NASA spacecraft eyes remains of ESA’s Schiaparelli lander
NASA’s Mars Reconnaissance Orbiter (MRO) confirmed the ExoMars team’s worst fears by photographing recently added features on the surface of Mars at Meridiani Planum believed to have been created by a crash landing of Europe’s Schiaparelli test lander. The demonstrator entered Mars’ atmosphere at Mars Oct. 19. All seemed to be going well until the signal cut off about 50 seconds before its planned touchdown.
The new images show a bright spot consistent with Schiaparelli’s 39-foot-wide (12 meters) parachute, and a 50-by-130-foot (15 by 40 meters) dark spot thought to be the aftermath of a high-speed impact by the lander after a much longer free fall than was planned. This was caused by the thrusters prematurely switching off. The image was taken by the low-resolution Context Camera (CTX) on NASA’s Mars Reconnaissance Orbiter and can be seen here: Schiaparelli
The location information gained from acquiring the CTX image will be used for imaging the site with the Mars Reconnaissance Orbiter’s other camera, the High-Resolution Imaging Science Experiment (HiRISE). These images will then be analyzed by European Space Agency (ESA) and NASA researchers for information about the sequence of events on Schiaparelli’s landing attempt. These could possibly supplement data transmitted from the test module during its descent.
The location of the bright spot which is being interpreted as the parachute is located at 353.79 degrees east longitude, 2.07 degrees south latitude. It closely matches ESA’s calculation for the landing location based on landing-day data. This is within the planned landing ellipse and about 3.3 miles (5.4 kilometers) west of the center of the landing target, ESA officials said.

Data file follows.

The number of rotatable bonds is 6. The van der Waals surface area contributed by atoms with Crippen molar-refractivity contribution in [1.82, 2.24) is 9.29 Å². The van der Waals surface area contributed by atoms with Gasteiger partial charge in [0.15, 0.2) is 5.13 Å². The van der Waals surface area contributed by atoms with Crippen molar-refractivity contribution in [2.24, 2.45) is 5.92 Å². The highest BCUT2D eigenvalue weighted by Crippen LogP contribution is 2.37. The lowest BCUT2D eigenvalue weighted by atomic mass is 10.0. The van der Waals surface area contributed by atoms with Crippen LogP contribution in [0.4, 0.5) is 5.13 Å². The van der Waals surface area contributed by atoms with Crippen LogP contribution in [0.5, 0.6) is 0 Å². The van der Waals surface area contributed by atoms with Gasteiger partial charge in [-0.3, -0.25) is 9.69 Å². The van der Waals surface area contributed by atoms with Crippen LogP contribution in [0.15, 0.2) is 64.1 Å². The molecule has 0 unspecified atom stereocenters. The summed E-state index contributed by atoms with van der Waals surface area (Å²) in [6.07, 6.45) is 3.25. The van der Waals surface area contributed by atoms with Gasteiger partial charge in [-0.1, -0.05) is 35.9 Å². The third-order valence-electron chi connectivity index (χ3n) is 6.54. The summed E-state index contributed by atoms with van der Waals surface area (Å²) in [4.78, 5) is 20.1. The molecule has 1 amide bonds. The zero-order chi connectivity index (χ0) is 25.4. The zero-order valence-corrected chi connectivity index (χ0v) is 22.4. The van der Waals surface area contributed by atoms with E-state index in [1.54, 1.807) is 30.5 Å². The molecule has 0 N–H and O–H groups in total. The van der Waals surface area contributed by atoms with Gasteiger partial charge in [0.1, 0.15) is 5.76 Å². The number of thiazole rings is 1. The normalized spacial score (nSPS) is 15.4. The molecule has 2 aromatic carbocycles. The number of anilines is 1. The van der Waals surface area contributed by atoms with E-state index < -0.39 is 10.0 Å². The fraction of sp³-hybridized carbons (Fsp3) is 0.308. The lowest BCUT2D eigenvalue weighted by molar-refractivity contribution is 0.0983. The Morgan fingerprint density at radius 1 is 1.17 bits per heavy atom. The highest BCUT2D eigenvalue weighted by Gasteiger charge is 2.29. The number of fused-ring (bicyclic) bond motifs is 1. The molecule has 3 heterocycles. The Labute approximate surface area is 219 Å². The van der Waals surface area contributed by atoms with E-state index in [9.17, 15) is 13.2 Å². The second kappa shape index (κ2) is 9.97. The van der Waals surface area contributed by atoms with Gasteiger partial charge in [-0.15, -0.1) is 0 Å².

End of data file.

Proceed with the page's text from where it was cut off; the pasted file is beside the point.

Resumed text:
Schiaparelli’s main task was to prove the technologies required to get the ExoMars 2020 rover on the ground safely in 2021. ESA officials have said that Schiaparelli’s descent through the Martian atmosphere will be useful in this respect, even though the probe didn’t survive the landing.
While Schiaparelli was hurtling through the Martian atmosphere on Wednesday morning, the Trace Gas Orbiter (TGO) was executing a 139-minute, crucial engine burn to place into orbit around the Red Planet. This latter maneuver was successful, and the TGO is now circling the planet every 4.2 days on a highly elliptical path, ESA officials said.
If everything goes as it is currently planned, starting in 2017, the orbiter will investigate concentrations of methane and other trace gases in Mars’ atmosphere and provide relay communications capability for landers and rovers on the surface. Before this happens, the TGO will use the planet’s atmosphere to gradually circularize its orbit, a process known as aerobraking.
Built by Lockheed Martin and costing an estimated $720 million, MRO was launched on August 12, 2005, and entered into orbit above the surface of the Red Planet in March of 2006.
Video courtesy of ESA
Eric Shear is a recent graduate from York University, honors bachelor in space science. Before that, Shear studied mechanical engineering at Tacoma Community College. During this time, Shear helped develop the HYDROS water-electrolysis propulsion system at Tethers Unlimited and led a microgravity experiment on the Weightless Wonder parabolic aircraft. Shear has worked for an extended period of time to both enable and promote space flight awareness. Shear agreed to contribute to SpaceFlight Insider’s efforts so that he could provide extra insight into interplanetary missions, both past and present.